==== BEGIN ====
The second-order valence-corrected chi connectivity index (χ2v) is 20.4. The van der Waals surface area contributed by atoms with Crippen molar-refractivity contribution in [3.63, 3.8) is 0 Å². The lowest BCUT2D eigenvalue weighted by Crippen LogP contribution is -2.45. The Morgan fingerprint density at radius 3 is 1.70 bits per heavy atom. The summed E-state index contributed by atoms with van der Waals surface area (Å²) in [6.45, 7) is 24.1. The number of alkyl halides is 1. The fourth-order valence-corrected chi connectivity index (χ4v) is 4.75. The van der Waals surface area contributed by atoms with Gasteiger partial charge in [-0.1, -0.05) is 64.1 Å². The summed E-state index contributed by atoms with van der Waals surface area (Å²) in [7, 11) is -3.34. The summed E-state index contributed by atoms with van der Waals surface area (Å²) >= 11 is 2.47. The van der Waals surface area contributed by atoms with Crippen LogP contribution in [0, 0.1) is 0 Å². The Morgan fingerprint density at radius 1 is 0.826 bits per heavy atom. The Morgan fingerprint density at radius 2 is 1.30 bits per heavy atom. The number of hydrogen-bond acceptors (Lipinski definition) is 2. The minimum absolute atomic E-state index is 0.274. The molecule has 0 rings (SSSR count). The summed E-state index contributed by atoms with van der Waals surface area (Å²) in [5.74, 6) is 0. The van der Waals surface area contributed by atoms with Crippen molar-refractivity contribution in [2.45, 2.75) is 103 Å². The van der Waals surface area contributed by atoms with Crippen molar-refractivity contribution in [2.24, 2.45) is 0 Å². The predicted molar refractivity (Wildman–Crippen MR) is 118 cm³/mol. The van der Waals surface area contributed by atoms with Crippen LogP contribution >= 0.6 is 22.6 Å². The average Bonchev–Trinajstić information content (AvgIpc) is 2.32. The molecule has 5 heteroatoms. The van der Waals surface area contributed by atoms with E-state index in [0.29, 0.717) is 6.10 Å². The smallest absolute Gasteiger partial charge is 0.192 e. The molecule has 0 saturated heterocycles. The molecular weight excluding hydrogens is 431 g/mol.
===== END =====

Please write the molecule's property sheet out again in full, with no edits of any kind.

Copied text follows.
The second-order valence-corrected chi connectivity index (χ2v) is 20.4. The van der Waals surface area contributed by atoms with Crippen molar-refractivity contribution in [3.63, 3.8) is 0 Å². The lowest BCUT2D eigenvalue weighted by Crippen LogP contribution is -2.45. The Morgan fingerprint density at radius 3 is 1.70 bits per heavy atom. The summed E-state index contributed by atoms with van der Waals surface area (Å²) in [6.45, 7) is 24.1. The number of alkyl halides is 1. The fourth-order valence-corrected chi connectivity index (χ4v) is 4.75. The van der Waals surface area contributed by atoms with Gasteiger partial charge in [-0.1, -0.05) is 64.1 Å². The summed E-state index contributed by atoms with van der Waals surface area (Å²) in [7, 11) is -3.34. The summed E-state index contributed by atoms with van der Waals surface area (Å²) >= 11 is 2.47. The van der Waals surface area contributed by atoms with Crippen LogP contribution in [0, 0.1) is 0 Å². The Morgan fingerprint density at radius 1 is 0.826 bits per heavy atom. The Morgan fingerprint density at radius 2 is 1.30 bits per heavy atom. The number of hydrogen-bond acceptors (Lipinski definition) is 2. The minimum absolute atomic E-state index is 0.274. The molecule has 0 rings (SSSR count). The summed E-state index contributed by atoms with van der Waals surface area (Å²) in [5.74, 6) is 0. The van der Waals surface area contributed by atoms with Crippen molar-refractivity contribution in [2.45, 2.75) is 103 Å². The van der Waals surface area contributed by atoms with Crippen molar-refractivity contribution in [2.24, 2.45) is 0 Å². The predicted molar refractivity (Wildman–Crippen MR) is 118 cm³/mol. The van der Waals surface area contributed by atoms with Crippen LogP contribution >= 0.6 is 22.6 Å². The average Bonchev–Trinajstić information content (AvgIpc) is 2.32. The molecule has 5 heteroatoms. The van der Waals surface area contributed by atoms with E-state index in [0.29, 0.717) is 6.10 Å². The smallest absolute Gasteiger partial charge is 0.192 e. The molecule has 0 saturated heterocycles. The molecular weight excluding hydrogens is 431 g/mol.